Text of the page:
Beauty Launchpad Magazine

JUL 2016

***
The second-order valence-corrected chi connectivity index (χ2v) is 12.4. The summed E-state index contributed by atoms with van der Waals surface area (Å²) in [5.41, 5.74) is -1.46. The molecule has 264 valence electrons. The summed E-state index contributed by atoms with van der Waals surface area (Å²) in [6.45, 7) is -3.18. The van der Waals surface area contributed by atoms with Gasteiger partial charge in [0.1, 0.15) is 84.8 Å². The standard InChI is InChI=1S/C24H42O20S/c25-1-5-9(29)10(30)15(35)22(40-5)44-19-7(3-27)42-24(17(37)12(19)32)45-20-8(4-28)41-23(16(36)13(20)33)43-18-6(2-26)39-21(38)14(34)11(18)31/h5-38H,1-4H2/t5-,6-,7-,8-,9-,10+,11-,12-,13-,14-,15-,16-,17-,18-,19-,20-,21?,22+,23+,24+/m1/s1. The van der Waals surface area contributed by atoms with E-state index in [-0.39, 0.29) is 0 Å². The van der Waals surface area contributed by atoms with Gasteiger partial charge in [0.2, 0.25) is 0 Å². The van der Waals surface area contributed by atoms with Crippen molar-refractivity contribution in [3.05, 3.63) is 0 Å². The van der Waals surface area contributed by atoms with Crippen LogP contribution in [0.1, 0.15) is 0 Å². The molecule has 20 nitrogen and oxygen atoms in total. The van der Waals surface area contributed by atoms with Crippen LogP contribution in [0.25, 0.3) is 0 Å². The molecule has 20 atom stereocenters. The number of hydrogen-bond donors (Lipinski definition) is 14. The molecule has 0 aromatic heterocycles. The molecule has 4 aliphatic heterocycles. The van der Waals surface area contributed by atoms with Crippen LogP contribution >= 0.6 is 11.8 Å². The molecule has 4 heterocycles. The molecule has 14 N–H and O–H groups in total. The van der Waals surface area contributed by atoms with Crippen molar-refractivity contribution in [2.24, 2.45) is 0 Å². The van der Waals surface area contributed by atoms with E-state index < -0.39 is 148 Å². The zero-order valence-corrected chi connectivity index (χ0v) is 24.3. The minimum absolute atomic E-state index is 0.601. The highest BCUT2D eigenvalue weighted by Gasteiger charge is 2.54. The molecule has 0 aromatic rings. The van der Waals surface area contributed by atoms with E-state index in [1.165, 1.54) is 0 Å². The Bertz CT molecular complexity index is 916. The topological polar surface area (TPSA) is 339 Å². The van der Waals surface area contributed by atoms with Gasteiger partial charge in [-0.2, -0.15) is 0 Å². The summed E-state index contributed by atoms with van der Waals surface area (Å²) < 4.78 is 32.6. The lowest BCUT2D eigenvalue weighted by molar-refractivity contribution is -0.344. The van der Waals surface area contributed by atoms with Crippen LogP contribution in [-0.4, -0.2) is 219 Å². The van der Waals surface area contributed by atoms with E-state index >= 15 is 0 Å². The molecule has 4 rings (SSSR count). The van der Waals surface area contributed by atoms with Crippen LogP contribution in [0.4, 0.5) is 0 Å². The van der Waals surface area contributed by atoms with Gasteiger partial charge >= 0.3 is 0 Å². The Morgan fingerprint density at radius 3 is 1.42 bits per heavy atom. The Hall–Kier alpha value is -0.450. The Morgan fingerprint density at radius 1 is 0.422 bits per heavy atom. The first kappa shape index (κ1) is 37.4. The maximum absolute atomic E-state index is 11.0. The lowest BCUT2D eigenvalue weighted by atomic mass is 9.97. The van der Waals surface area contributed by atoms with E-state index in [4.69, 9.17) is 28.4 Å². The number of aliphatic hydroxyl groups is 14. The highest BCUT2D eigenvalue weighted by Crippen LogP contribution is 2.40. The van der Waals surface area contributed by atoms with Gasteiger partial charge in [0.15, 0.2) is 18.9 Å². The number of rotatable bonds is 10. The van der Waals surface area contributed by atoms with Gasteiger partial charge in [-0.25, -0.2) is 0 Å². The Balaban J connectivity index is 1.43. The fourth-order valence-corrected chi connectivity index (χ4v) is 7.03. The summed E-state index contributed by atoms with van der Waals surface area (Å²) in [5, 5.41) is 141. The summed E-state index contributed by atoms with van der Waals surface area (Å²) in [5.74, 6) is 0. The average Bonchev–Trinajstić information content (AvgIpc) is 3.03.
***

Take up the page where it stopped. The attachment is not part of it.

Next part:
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54 | BEAUTY LAUNCHPAD | JULY 2016 What do you do when a client becomes such a challenge the only option is to say good-bye? —KENDRA J. FREE Parting Thoughts GETTY IMAGES Y our pulse quickens, your muscles tense and you want to scream. It isn't the latest Hollywood thriller— it's that diffi cult client, the one who's always late and seldom happy. It's important to handle problematic guests with patience and professionalism; if left unchecked, they can be harmful to your business and personal well- being. We tapped several experienced industry experts to share their best advice. For business-related issues that can impact the entire salon—consistent lateness or bounced checks—it's a good idea to have policies in place to nip these problems in the bud. But sometimes there are intangible reasons you may want to part ways with your client. "There's a certain amount of trust between a client and a hairstylist," says Anthony Cress, Sebastian Professional Artist. One negative relationship can easily ruin anyone's mood, destroying confi dence and affecting relationships with other clients. "When it's necessary to break up with a client you just have to do it, like ripping off a Band-Aid," Cress explains. Occasionally you may have a differing opinion as to what is best for your client's hair health and look. Letting yourself be bullied into performing a service that you know will fl op can only hurt your reputation, thanks to online reviews, social media and good old-fashioned word of mouth, relates Justine Hornick, Wella Professionals Design Team Member and Education Director at Root Salons in Minneapolis. She recalls a situation: "I was not willing to put my name on a particular haircut, so I said I could refer her to someone else, or I would just continue to color her and not cut anymore, because I didn't agree with the shape and technique she desired." Ultimately, it's important to consider all issues before taking any drastic steps. Remember, everyone has the occasional bad day, so don't immediately rush to dismiss someone for a rude remark or last-minute cancellation. Instead, try managing the situation with a warning or heart- to-heart conversation, suggests David Stanko, Redken Master Colorist and Ambassador and Colorist at Licari Cutler Salons in New York. "My job as a hairdresser is to make people look and feel beautiful, and make money," Stanko says. "I don't have any interest in turning away clients if I don't have to." 1. DON'T LET EMOTIONS TAKE OVER. Try to have the talk in person, and remember that everyone is human, so be professional and stay calm. 2. BLAME YOURSELF. It's not you, but make it your fault by saying something such as, "It doesn't seem that I can please you, and I want what's best for you." 3. DON'T LEAD WITH "WHY?" Leading with questions like "Why are you always late?" or "Why are you always in a bad mood?" just sets you up for an argument, Stanko says. 4. OFFER REFERRALS. For example, a chronically late client could be steered toward a stylist with a more fl exible schedule. You could also off er a parting gift, such as a free blow dry, or a phone consultation with the client's next hair professional, Stanko suggests. Live & Learn/ Business Affairs MAKING THE CUT? Get the Ultimate Look Book for Hairstylists! Inspire 's latest volume 101 showcases m o re t h a n 37 5 g re at p h o to s o f to d ay ' s n ewe st t re n d s i n h a i r. Order your copy today! America's leading professional hairstyling books! 800.634.8500 or visit inspirebooks.com , beautyetcstore.com or email inspire@creativeage.com

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